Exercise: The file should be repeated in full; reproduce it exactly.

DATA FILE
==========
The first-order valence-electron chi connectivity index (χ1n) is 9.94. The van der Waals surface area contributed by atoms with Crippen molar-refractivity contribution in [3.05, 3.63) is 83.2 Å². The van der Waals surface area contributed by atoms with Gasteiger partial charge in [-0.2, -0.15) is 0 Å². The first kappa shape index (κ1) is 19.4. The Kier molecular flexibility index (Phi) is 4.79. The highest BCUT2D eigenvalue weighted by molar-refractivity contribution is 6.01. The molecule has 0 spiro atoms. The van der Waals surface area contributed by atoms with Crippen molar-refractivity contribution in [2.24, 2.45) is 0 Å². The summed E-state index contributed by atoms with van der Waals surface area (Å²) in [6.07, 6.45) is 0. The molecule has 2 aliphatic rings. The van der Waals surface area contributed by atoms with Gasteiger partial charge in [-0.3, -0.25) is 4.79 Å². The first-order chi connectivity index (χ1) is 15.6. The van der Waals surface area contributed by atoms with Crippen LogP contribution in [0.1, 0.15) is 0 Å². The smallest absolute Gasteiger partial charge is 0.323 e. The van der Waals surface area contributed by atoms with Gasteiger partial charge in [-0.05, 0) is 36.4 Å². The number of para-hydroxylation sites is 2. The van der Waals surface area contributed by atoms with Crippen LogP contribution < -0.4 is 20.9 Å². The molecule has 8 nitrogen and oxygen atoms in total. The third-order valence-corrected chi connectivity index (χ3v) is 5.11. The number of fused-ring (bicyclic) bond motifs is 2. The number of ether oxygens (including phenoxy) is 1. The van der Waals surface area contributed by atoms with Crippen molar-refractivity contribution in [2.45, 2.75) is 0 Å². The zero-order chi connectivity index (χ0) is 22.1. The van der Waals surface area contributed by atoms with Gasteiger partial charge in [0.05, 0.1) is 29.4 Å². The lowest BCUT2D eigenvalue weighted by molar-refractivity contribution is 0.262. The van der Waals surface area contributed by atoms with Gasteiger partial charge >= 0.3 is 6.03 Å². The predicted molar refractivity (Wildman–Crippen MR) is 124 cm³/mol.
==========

The first-order valence-electron chi connectivity index (χ1n) is 9.94. The van der Waals surface area contributed by atoms with Crippen molar-refractivity contribution in [3.05, 3.63) is 83.2 Å². The van der Waals surface area contributed by atoms with Gasteiger partial charge in [-0.2, -0.15) is 0 Å². The first kappa shape index (κ1) is 19.4. The Kier molecular flexibility index (Phi) is 4.79. The highest BCUT2D eigenvalue weighted by molar-refractivity contribution is 6.01. The molecule has 0 spiro atoms. The van der Waals surface area contributed by atoms with Crippen molar-refractivity contribution in [2.24, 2.45) is 0 Å². The summed E-state index contributed by atoms with van der Waals surface area (Å²) in [6.07, 6.45) is 0. The molecule has 2 aliphatic rings. The van der Waals surface area contributed by atoms with Gasteiger partial charge in [-0.3, -0.25) is 4.79 Å². The first-order chi connectivity index (χ1) is 15.6. The van der Waals surface area contributed by atoms with Crippen LogP contribution in [0.1, 0.15) is 0 Å². The smallest absolute Gasteiger partial charge is 0.323 e. The van der Waals surface area contributed by atoms with Gasteiger partial charge in [-0.05, 0) is 36.4 Å². The number of para-hydroxylation sites is 2. The van der Waals surface area contributed by atoms with Crippen LogP contribution < -0.4 is 20.9 Å². The molecule has 8 nitrogen and oxygen atoms in total. The third-order valence-corrected chi connectivity index (χ3v) is 5.11. The number of fused-ring (bicyclic) bond motifs is 2. The number of ether oxygens (including phenoxy) is 1. The van der Waals surface area contributed by atoms with Crippen molar-refractivity contribution in [2.45, 2.75) is 0 Å². The zero-order chi connectivity index (χ0) is 22.1. The van der Waals surface area contributed by atoms with Gasteiger partial charge in [0.05, 0.1) is 29.4 Å². The lowest BCUT2D eigenvalue weighted by molar-refractivity contribution is 0.262. The van der Waals surface area contributed by atoms with Gasteiger partial charge >= 0.3 is 6.03 Å². The predicted molar refractivity (Wildman–Crippen MR) is 124 cm³/mol.